The company expanded its technical portfolio in 2019 through a pair of acquisitions, buying data migration technology provider Simply Migrate to help customers and prospects move to the cloud more quickly, reliably and inexpensively. Mimecast also purchased email security startup DMARC Analyzer to reduce the time, effort and cost associated with stopping domain spoofing attacks.

Wall Street has rewarded Mimecast for these investments, sending the company’s stock price up by 33.4 percent in 2019 to $43.89 per share on a valuation of $2.72 billion. The company’s offerings have also gained more traction with the market, with year-over-year sales catapulting by 28 percent in the first half of the company’s 2020 fiscal year to $203 million.


Okta has expanded its portfolio over the course of 2019, debuting Okta Advanced Server Access in a first-ever attempt to extend its identity capabilities from SaaS and custom applications down the stack to infrastructure. Plus Okta DynamicScale will make it easier for large organizations to authenticate the traffic generated by immersive digital experiences through a single product rather than one-off services.

The San Francisco-based company also entered the workflow automation market with its $52.5 million acquisition of Azuqua, which will enable customers to automate more of their business processes and connect to more apps. Wall Street views Okta’s strategy very favorably, with the company’s stock price skyrocketing by 86.7 percent in 2019 to $118.80 per share on a monster valuation of $14.4 billion.

All these new capabilities have drawn new customers to Okta, with the company growing year-over-year revenue by 48 percent in the first nine months of fiscal 2019 to nearly $420 million. And Okta has aggressively beefed up its staffing to support continued innovation, with year-over-year headcount growing by 36 percent to 2,491 people driven by aggressive hiring in the sales and engineering arenas.

Palo Alto Networks

The world’s largest pure-play cybersecurity vendor spent nearly $1.25 billion in 2019 on five strategic acquisitions to make sure it remains that way. The Santa Clara, Calif.-based platform security giant kicked off its acquisition spree with the $560 million buy of Demisto to better leverage artificial intelligence and machine learning to automate large parts of customers' security operations.

Then came the $410 million purchase of rising container security star Twistlock and $47 million buy of early-stage serverless security startup PureSec to help firms secure modern applications throughout their entire lifecycle. After that, Palo Alto Networks became the only vendor capable of delivering IoT security as an integrated service through the firewall following its $75 million buy of Zingbox.

And finally, Palo Alto Networks spent $150 million to buy cloud-based microsegmentation provider Aporeto that leverages machine learning to move away from the legacy approach of IP addressing. The company also launched the Prisma business unit in 2019 to give customers what they need to consistently govern access, protect data, and secure applications in the cloud.


Proofpoint spent nearly $350 million on a pair of acquisitions in 2019 that are aimed at making the company stickier with partners and customers alike. The Sunnyvale, Calif.-based cybersecurity vendor first agreed to pay $120 million to acquire network access vendor Meta Networks to help customers better protect people, applications and data as they move beyond the traditional perimeter.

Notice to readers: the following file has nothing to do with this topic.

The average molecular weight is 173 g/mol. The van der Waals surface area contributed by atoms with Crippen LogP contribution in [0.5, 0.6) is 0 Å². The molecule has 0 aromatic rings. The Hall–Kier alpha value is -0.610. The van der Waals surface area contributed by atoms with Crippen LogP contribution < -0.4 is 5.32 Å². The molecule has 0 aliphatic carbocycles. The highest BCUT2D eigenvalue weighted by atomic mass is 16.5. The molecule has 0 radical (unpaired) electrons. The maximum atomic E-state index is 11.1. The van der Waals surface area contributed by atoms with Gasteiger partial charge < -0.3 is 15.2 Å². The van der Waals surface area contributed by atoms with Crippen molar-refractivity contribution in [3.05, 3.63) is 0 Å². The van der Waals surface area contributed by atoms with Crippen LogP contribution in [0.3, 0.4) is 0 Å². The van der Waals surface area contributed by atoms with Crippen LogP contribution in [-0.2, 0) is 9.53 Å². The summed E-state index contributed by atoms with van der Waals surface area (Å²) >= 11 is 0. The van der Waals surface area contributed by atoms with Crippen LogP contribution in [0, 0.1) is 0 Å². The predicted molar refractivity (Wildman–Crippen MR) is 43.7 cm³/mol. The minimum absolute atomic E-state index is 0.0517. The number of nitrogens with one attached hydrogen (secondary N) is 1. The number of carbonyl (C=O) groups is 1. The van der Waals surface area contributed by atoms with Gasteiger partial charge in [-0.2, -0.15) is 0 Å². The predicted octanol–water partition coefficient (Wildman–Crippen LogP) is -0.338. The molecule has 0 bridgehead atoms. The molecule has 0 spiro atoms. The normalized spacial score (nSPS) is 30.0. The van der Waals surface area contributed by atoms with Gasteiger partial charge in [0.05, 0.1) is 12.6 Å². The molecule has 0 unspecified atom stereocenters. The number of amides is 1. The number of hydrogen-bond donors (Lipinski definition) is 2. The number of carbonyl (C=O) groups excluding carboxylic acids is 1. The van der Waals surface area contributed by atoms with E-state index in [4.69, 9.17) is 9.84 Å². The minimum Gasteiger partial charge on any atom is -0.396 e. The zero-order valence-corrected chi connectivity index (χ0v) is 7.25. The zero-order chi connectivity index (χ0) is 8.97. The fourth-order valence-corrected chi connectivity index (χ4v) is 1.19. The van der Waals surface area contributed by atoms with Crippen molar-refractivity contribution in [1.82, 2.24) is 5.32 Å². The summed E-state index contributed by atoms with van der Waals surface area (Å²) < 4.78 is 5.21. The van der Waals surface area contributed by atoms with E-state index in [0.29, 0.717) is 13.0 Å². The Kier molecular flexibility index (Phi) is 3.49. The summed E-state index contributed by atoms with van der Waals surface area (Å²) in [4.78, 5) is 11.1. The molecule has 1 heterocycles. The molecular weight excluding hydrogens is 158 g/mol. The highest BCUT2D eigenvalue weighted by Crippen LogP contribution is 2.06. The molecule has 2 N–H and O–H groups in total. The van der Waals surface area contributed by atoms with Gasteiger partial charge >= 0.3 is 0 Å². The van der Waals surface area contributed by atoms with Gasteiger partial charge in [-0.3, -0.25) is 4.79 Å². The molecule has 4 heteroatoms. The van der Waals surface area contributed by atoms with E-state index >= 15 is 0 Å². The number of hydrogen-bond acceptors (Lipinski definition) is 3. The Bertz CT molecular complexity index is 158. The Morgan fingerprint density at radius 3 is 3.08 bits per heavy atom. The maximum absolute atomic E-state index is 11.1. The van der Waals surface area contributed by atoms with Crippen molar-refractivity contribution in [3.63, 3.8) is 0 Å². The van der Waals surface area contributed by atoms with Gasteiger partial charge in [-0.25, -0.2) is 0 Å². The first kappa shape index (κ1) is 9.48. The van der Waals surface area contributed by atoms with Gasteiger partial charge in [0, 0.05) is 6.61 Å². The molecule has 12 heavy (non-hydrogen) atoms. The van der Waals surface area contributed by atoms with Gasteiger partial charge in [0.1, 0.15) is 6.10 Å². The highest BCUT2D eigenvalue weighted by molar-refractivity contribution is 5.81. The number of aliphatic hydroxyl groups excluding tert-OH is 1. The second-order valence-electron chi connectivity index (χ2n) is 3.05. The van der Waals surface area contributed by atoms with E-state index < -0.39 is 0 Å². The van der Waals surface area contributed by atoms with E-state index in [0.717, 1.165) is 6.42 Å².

Then later in 2019, Proofpoint acquired insider threat management platform provider ObserveIT for $225 million to better protect data across email, cloud, and the endpoint. The deal is expected to give enterprises unique insights into user activity by combining Proofpoint’s information classification, threat detection, and intelligence with ObserveIT’s endpoint agent and data risk analytics.

Wall Street rewarded Proofpoint’s continued push beyond email security by driving the company’s stock price up by more than 40 percent in 2019 to $115.28 per share. These new capabilities have also made Proofpoint more appealing to customers, with year-over-year sales growing by more than 24 percent in the first nine months of 2019 to nearly $645 million.


Rapid7 bought NetFort for $16.1 million in 2019 to improve its ability to detect attacks, investigate incidents and gain more visibility into devices that pose a risk to organizations. Galway, Ireland-based NetFort provides end-to-end network monitoring, traffic visibility and analytics capabilities across cloud, virtual and physical networks.

The Boston-based company’s InsightIDR incident detection and response tool identifies unauthorized access from external and internal threats, highlighting suspicious activity so that companies don’t have to weed through thousands of data streams. Wall Street has been pleased with Rapid7’s vision, sending the company’s stock 84.7 percent higher in 2019 to $57.03 per share on a valuation of $2.82 billion.

Customers have also been impressed with the breadth of Rapid7’s capabilities, driving an annual sales increase of 34 percent in the first nine months of 2019 to more than $235 million. And the company has invested in new employees to support all this growth, increasing headcount by 21 percent over the past year to 1,631 people, with aggressive hiring coming in the support, sales, and engineering functions.


Zscaler forged ahead into the browser isolation space with the $13 million acquisition of Appsulate to provide users with secure access to web-based applications and content by rendering safe pixels to the browser, protecting corporate endpoints from security concerns. Browser isolation is especially suited for security sensitive verticals such as financial services and defense, according to Zscaler.

Specifically, San Jose, Calif.-based cloud security startup Zscaler said Appsulate’s technology is highly effective for use cases where the internet or application content should not be downloaded to the end point due to security or data protection concerns. As a result of investments like these, Zscaler’s year-over-year revenue for the 2019 fiscal year jumped by nearly 60 percent to more than $300 million.

The dramatic sales growth has been fueled by Zscaler’s investment in personnel, with the company increasing its headcount by 31 percent to 1,697 people driven by robust hiring around support, sales, engineering and IT. Investors have also looked favorably at Zscaler’s moves, boosting the company’s stock by 21 percent during 2019 to $47.73 per share on a valuation of $6.11 billion.